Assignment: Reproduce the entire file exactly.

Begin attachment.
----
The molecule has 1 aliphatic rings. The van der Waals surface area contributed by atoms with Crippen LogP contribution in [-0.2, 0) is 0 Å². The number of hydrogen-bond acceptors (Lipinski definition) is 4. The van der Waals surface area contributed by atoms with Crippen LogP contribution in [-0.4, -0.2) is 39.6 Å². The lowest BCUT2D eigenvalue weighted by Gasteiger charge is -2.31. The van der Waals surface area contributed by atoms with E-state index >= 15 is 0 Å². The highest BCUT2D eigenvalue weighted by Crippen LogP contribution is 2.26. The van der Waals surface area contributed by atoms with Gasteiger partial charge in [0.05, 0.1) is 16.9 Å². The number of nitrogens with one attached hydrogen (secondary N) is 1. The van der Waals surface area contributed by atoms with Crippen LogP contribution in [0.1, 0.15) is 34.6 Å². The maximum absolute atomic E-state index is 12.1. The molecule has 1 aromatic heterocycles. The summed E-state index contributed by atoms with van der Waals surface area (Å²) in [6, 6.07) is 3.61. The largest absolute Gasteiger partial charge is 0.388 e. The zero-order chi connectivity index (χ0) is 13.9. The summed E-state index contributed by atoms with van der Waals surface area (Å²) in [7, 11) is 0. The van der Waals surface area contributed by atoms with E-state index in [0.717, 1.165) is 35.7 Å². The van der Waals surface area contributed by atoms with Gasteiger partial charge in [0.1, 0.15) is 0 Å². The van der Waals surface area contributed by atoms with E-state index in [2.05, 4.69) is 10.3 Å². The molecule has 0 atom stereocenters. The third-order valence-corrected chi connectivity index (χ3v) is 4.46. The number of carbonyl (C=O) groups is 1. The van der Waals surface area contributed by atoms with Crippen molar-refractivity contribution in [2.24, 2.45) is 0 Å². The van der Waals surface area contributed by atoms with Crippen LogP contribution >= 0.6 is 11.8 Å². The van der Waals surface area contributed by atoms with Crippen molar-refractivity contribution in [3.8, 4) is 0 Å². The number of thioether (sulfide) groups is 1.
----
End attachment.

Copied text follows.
The molecule has 1 aliphatic rings. The van der Waals surface area contributed by atoms with Crippen LogP contribution in [-0.2, 0) is 0 Å². The number of hydrogen-bond acceptors (Lipinski definition) is 4. The van der Waals surface area contributed by atoms with Crippen LogP contribution in [-0.4, -0.2) is 39.6 Å². The lowest BCUT2D eigenvalue weighted by Gasteiger charge is -2.31. The van der Waals surface area contributed by atoms with E-state index >= 15 is 0 Å². The highest BCUT2D eigenvalue weighted by Crippen LogP contribution is 2.26. The van der Waals surface area contributed by atoms with Gasteiger partial charge in [0.05, 0.1) is 16.9 Å². The number of nitrogens with one attached hydrogen (secondary N) is 1. The van der Waals surface area contributed by atoms with Crippen LogP contribution in [0.1, 0.15) is 34.6 Å². The maximum absolute atomic E-state index is 12.1. The molecule has 1 aromatic heterocycles. The summed E-state index contributed by atoms with van der Waals surface area (Å²) in [6, 6.07) is 3.61. The largest absolute Gasteiger partial charge is 0.388 e. The zero-order chi connectivity index (χ0) is 13.9. The summed E-state index contributed by atoms with van der Waals surface area (Å²) in [7, 11) is 0. The van der Waals surface area contributed by atoms with E-state index in [0.717, 1.165) is 35.7 Å². The van der Waals surface area contributed by atoms with Gasteiger partial charge in [0.1, 0.15) is 0 Å². The van der Waals surface area contributed by atoms with E-state index in [2.05, 4.69) is 10.3 Å². The molecule has 0 atom stereocenters. The third-order valence-corrected chi connectivity index (χ3v) is 4.46. The number of carbonyl (C=O) groups is 1. The van der Waals surface area contributed by atoms with Crippen molar-refractivity contribution in [2.24, 2.45) is 0 Å². The van der Waals surface area contributed by atoms with Crippen LogP contribution >= 0.6 is 11.8 Å². The van der Waals surface area contributed by atoms with Crippen molar-refractivity contribution in [3.8, 4) is 0 Å². The number of thioether (sulfide) groups is 1.